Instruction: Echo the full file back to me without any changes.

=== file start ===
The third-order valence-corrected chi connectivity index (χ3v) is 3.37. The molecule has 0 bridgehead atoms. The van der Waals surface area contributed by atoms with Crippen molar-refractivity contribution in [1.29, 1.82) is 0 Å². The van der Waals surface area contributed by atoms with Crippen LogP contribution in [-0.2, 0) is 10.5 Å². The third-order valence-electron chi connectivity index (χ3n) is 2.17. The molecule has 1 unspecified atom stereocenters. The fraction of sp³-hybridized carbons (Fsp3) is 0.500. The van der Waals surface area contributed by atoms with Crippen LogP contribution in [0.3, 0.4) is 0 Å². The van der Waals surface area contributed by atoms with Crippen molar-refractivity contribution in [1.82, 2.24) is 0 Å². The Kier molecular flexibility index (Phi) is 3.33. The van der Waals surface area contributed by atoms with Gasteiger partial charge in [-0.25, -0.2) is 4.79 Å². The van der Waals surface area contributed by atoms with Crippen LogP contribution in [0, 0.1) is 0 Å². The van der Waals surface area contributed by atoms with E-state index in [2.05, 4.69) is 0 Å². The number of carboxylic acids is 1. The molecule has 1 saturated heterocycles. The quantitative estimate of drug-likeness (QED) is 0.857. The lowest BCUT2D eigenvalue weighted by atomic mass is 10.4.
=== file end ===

The third-order valence-corrected chi connectivity index (χ3v) is 3.37. The molecule has 0 bridgehead atoms. The van der Waals surface area contributed by atoms with Crippen molar-refractivity contribution in [1.29, 1.82) is 0 Å². The van der Waals surface area contributed by atoms with Crippen LogP contribution in [-0.2, 0) is 10.5 Å². The third-order valence-electron chi connectivity index (χ3n) is 2.17. The molecule has 1 unspecified atom stereocenters. The fraction of sp³-hybridized carbons (Fsp3) is 0.500. The van der Waals surface area contributed by atoms with Crippen LogP contribution in [0.3, 0.4) is 0 Å². The van der Waals surface area contributed by atoms with Crippen molar-refractivity contribution in [1.82, 2.24) is 0 Å². The Kier molecular flexibility index (Phi) is 3.33. The van der Waals surface area contributed by atoms with Gasteiger partial charge in [-0.25, -0.2) is 4.79 Å². The van der Waals surface area contributed by atoms with Crippen LogP contribution in [0, 0.1) is 0 Å². The van der Waals surface area contributed by atoms with E-state index in [2.05, 4.69) is 0 Å². The number of carboxylic acids is 1. The molecule has 1 saturated heterocycles. The quantitative estimate of drug-likeness (QED) is 0.857. The lowest BCUT2D eigenvalue weighted by atomic mass is 10.4.